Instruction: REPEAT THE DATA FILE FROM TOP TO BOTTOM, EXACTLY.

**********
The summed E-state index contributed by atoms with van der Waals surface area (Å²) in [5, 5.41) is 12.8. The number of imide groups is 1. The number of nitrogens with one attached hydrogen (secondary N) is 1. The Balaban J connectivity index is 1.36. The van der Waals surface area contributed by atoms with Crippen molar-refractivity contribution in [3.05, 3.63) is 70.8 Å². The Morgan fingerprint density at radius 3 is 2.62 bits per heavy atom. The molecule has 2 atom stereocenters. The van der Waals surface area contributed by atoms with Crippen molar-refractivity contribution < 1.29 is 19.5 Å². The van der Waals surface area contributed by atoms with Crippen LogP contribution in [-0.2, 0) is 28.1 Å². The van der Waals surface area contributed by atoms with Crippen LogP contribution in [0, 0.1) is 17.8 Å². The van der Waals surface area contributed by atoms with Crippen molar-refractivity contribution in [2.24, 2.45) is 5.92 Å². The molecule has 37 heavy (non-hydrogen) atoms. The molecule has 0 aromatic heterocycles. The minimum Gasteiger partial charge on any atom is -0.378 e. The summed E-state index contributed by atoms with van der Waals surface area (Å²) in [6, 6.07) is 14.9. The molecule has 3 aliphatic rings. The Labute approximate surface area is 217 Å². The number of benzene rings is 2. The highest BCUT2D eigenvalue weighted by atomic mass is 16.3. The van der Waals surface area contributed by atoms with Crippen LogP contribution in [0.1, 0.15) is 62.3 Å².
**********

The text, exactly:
The summed E-state index contributed by atoms with van der Waals surface area (Å²) in [5, 5.41) is 12.8. The number of imide groups is 1. The number of nitrogens with one attached hydrogen (secondary N) is 1. The Balaban J connectivity index is 1.36. The van der Waals surface area contributed by atoms with Crippen molar-refractivity contribution in [3.05, 3.63) is 70.8 Å². The Morgan fingerprint density at radius 3 is 2.62 bits per heavy atom. The molecule has 2 atom stereocenters. The van der Waals surface area contributed by atoms with Crippen molar-refractivity contribution < 1.29 is 19.5 Å². The van der Waals surface area contributed by atoms with Crippen LogP contribution in [-0.2, 0) is 28.1 Å². The van der Waals surface area contributed by atoms with Crippen LogP contribution in [0, 0.1) is 17.8 Å². The van der Waals surface area contributed by atoms with Crippen molar-refractivity contribution in [2.24, 2.45) is 5.92 Å². The molecule has 37 heavy (non-hydrogen) atoms. The molecule has 0 aromatic heterocycles. The minimum Gasteiger partial charge on any atom is -0.378 e. The summed E-state index contributed by atoms with van der Waals surface area (Å²) in [6, 6.07) is 14.9. The molecule has 3 aliphatic rings. The Labute approximate surface area is 217 Å². The number of benzene rings is 2. The highest BCUT2D eigenvalue weighted by atomic mass is 16.3. The van der Waals surface area contributed by atoms with Crippen LogP contribution in [0.1, 0.15) is 62.3 Å².